When I first started blogging back in high-school, I had no idea how important images were to what I went online to say every day. I thought that the most important (and frankly, only important) part was my writing. Now, over five years later, I realize that couldn’t be further from the truth.
For a lot of us (at least for me) this is hard, because as much as I love photography I’m the first to admit that I’m not that great at it; and I’m even worse when it comes to Photoshop. And that’s exactly why I love PicMonkey, a basic (and free!) photo-editing website that I use to put all my blog photos together. Everyone edits their photos differently, but it helps to have a few go-to actions when you’re putting a photo or graphic together for a post. These are the three things I do to the primary photos for all of my blog posts.
For the most part, people react better to larger photos, and it’s better for the overall look of your blog if all of those photos are the same width. For a long time, I just threw photos onto a post and left it at that. Over the summer though, I worked with Kenzie who provided me with a ton of super helpful blogging tips and tricks. One of her first suggestions? Figure out my post width and size my photos accordingly.
Having a photo that takes up the entirety of the space in front of a person makes it harder to miss and gives it a bigger impact, not to mention how much more streamlined and together your blog looks when all photos are the same width. Personally, I keep the width of each photo I post at 825, which is also the width of my post size. So when I go to write a new post, the first thing I do to the photo is resize it.
One of the most important parts of a blog photo is to have at least one that can be used on Pinterest. And how do you do that? Make sure your photo has some kind of description on it – whether it’s a title or something else – to let potential readers know what they’ll be getting if they click over.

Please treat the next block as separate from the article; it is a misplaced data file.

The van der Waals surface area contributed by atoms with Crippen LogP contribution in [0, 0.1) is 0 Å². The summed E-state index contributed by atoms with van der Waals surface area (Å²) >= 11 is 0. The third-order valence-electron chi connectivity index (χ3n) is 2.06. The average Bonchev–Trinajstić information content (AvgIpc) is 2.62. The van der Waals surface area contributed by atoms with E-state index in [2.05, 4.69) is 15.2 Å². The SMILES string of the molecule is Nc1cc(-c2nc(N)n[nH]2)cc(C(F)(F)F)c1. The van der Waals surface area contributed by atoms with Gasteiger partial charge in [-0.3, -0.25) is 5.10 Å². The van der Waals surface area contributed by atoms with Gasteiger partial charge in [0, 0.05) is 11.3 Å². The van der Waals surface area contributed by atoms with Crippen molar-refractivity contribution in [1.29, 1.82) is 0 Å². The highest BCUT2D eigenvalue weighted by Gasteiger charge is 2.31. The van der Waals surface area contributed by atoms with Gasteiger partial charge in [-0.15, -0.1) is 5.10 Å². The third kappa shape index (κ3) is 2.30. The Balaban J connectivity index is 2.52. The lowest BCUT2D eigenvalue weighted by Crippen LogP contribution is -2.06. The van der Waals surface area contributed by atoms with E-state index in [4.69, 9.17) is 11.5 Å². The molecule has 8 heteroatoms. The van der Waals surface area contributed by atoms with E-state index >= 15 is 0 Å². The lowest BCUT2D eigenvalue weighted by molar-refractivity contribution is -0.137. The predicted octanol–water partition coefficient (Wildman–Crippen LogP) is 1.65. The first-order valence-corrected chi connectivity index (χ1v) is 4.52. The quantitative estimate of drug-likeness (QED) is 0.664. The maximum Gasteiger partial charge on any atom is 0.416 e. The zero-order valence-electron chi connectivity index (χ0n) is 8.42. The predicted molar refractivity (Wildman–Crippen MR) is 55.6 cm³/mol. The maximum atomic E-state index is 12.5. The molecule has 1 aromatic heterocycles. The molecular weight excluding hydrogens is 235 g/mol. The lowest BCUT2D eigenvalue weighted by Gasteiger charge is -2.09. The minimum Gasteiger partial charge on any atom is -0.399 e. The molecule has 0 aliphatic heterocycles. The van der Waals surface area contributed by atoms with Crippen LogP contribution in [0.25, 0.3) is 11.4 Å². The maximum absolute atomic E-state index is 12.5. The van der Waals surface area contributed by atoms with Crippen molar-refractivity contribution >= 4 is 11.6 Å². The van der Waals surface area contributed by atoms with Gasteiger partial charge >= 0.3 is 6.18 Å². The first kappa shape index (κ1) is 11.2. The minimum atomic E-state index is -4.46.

Plus, starting a new post out with a graphic that has some kind of description on it lets readers know what they’re about to read about. It’s sort of like the introduction paragraph your professors were always going on about with your college research papers. The more a reader knows about what you’re about to start telling them, the more receptive they’ll be to that information.
I just told you how important it is to have some sort of text on your photo to let readers know what they’re getting into with your post, but all of that can be for nothing if they can’t read the text on your photo. Especially with blog buttons, one of my biggest pet peeves is a title I can’t read because the color of the text fades into the photo’s colors, or just gets washed out by the background.
In my opinion, the best way to avoid this is to provide a base for your text with an overlay. I put a rectangular overlay on each of my photos, edit the transparency so that readers can still see the photo below, and use black or white text over that to make it easier to read.
Looking for more tips on PicMonkey? Check out Helene’s post on the topic!